Along for the Ride - Issue #71

Hello friends, welcome to another week. How’s everybody faring?

It seems in the media everybody is talking about how autonomous vehicles have either been accelerated during the pandemic, or have slowed down to the point where their future is entirely uncertain. Only time will tell what the long-term implications of COVID-19 will be on industry, but I’m inclined to think where there’s a will there’s a way and we’re still a ways off before anybody puts the nail in the coffin on AVs.

Onto the news!

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Read of the Week

Congestion pricing in the United States.

Congestion pricing in the United States.

There are a small handful of US cities that are considering how congestion pricing can help their roads become less congested while also funding much needed improvements for alternative modes of travel such as public transit, cycling and walking. The Eno Centre for Transportation has just released a report on how cities can design effective policy to accelerate the implementation of congestion charging. It focuses on three stages of policy development from the idea phase, to the planning and proposal stages.


Government and Policy

A city locks down to fight Coronavirus, but robots come and go.

A city locks down to fight Coronavirus, but robots come and go.

Those outside the UK might be unfamiliar with Milton Keynes, but the small suburban city just North of London is known for its car-centric design which in turn has led to it also being a prominent hub for vehicular innovation. It is also home to the sweetest little delivery robots from Starship. This piece in the NYT focuses mostly on the delivery and autonomy space, but is still worth a read to grasp how the pandemic has made innovations such as these much more common or how companies have pivoted to new projects.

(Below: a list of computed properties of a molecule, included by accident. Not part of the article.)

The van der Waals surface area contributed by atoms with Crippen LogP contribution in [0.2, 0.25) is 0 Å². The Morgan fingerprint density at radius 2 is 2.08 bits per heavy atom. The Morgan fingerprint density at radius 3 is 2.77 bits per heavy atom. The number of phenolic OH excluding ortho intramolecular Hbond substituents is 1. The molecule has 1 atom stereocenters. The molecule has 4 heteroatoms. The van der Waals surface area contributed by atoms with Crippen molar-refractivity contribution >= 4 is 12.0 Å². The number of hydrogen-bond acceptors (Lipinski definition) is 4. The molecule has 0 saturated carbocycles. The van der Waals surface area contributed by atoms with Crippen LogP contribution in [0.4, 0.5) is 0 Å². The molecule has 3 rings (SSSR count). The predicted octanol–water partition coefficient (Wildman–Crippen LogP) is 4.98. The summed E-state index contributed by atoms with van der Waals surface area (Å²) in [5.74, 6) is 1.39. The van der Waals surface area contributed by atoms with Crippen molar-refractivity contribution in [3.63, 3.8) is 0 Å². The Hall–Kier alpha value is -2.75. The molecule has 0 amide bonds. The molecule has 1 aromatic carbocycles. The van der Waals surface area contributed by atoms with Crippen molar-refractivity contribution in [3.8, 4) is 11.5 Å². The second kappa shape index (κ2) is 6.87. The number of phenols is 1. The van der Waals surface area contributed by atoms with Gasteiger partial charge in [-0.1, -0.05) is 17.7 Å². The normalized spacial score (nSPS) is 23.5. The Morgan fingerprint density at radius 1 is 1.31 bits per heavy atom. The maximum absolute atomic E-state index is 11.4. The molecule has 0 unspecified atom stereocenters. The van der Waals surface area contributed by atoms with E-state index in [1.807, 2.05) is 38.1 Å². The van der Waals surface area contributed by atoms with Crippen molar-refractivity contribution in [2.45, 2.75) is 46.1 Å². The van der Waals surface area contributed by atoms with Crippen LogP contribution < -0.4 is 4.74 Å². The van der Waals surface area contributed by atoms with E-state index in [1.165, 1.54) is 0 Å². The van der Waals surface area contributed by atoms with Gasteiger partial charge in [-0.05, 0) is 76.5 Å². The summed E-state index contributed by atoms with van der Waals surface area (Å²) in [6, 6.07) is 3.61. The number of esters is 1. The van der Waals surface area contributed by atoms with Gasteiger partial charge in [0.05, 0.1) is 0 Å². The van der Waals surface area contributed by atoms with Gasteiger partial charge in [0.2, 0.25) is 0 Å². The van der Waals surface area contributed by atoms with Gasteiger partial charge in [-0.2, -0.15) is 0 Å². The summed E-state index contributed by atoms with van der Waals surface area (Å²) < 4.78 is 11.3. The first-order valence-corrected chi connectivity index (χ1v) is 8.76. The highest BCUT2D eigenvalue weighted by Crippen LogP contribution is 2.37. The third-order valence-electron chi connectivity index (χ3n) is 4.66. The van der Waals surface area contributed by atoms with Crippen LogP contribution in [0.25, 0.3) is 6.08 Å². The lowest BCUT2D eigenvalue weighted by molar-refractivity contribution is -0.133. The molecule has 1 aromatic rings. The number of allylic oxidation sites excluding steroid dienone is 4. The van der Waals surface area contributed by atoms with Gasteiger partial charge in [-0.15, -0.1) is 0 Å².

“Nuro, a start-up in Silicon Valley, has long promised larger robots that can drive on public roads. But it has not yet deployed these robots, and like most self-driving car companies, Nuro has been forced to curtail its testing. Rather than making deliveries, its robots are shuttling supplies across an old basketball stadium in Sacramento that has been converted into a temporary hospital.”


Seoul to deploy self-driving cars and delivery robots.

The Seoul City government will put seven self-driving vehicles and three unmanned delivery robots on city streets as part of its smart mobility project. The vehicles will be used for contactless car-sharing service, automatic parking and item delivery service to places where cars cannot reach.


Fewer traffic collisions during lockdown.

A new report published by Kaiser Health is showing that few traffic collisions in lockdown has lead to a decrease in organ donation across the US. Prior to COVID-19 collision-related deaths were typically the largest source of donor organs nationwide. It is perplexing to consider that part of our healthcare system relies on the senseless and everyday deaths of Americans at the hands of traffic… to save people’s lives. As autonomous vehicles also promise to reduce collisions, how will this impact organ donation and hospitals who rely on relatively steady stream of new donors everyday?

Don’t get me wrong, it is a very good thing traffic collisions have reduced, this is merely an angle I hadn’t considered being impacted by safer traffic management.


China’s self-driving car projects accelerate during coronavirus.

While companies such as Waymo are halting their AV pilots during the pandemic, over 30 companies are deploying autonomous delivery solutions in China. This piece by the Financial Times takes a deep dive into one of these companies: AutoX.

“AutoX will be the first service in China allowed to drive up to the speed limit of 80km an hour, as well as being able to pick up and drop off passengers anywhere in the trial area of Jiading district, rather than at select stations.. In the long run, China’s lack of a pervasive car-ownership culture, government support for self-driving cars and the sheer scale of the market could help it take the lead over the US.”